The Takings Clause of the Fifth Amendment provides that if private property is "taken for public use," the government must pay "just compensation" to the owner. On October 3, the U.S. Supreme Court will hear oral argument in a case that asks whether a series of recurring floods sanctioned by the U.S. Army Corps of Engineers triggers that constitutional requirement. According to the federal government, it does not. In fact, the government argues that since the floodwaters ultimately receded, the damaged property was never actually "taken" in the first place. Senior Editor Damon Root explains what's at stake in the case known as Arkansas Game & Fish Commission v. United States.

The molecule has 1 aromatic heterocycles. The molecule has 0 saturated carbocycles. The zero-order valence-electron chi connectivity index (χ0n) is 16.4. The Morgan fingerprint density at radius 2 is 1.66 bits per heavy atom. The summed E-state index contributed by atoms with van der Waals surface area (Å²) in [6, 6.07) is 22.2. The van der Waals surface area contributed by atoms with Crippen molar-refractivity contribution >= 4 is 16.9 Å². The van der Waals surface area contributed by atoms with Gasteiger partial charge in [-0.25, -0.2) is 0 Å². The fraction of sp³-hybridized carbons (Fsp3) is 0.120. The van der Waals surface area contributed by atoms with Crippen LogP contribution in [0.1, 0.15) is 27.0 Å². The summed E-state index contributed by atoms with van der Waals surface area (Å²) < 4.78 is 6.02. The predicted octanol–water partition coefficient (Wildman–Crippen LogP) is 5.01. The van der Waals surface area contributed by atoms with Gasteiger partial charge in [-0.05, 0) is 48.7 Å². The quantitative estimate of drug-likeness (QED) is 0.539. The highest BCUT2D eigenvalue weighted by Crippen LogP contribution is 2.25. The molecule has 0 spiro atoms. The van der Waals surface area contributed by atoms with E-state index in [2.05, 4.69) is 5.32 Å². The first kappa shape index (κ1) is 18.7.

Sandy Martinez says that fine, along with another $63,500 for driveway cracks and a downed fence, violates Florida's constitution.
'Everything Has Been Criminalized,' Says Neil Gorsuch as He Pushes for Stronger Fourth Amendment Protections
The justice weighs in during oral arguments in Lange v. California.
A California Man Died After Cops Knelt on His Neck During a Mental Health Call. Then the Department Tried To Hide It.
Angelo Quinto's family has filed a wrongful death claim.
A nationwide ban on evictions is well outside the congressional power to regulate interstate commerce, ruled U.S. District Judge J. Campbell Barker on Thursday.
The proposed bill from Assembly Members Evan Low and Cristina Garcia would require stores to have one unisex section for children's products and apparel.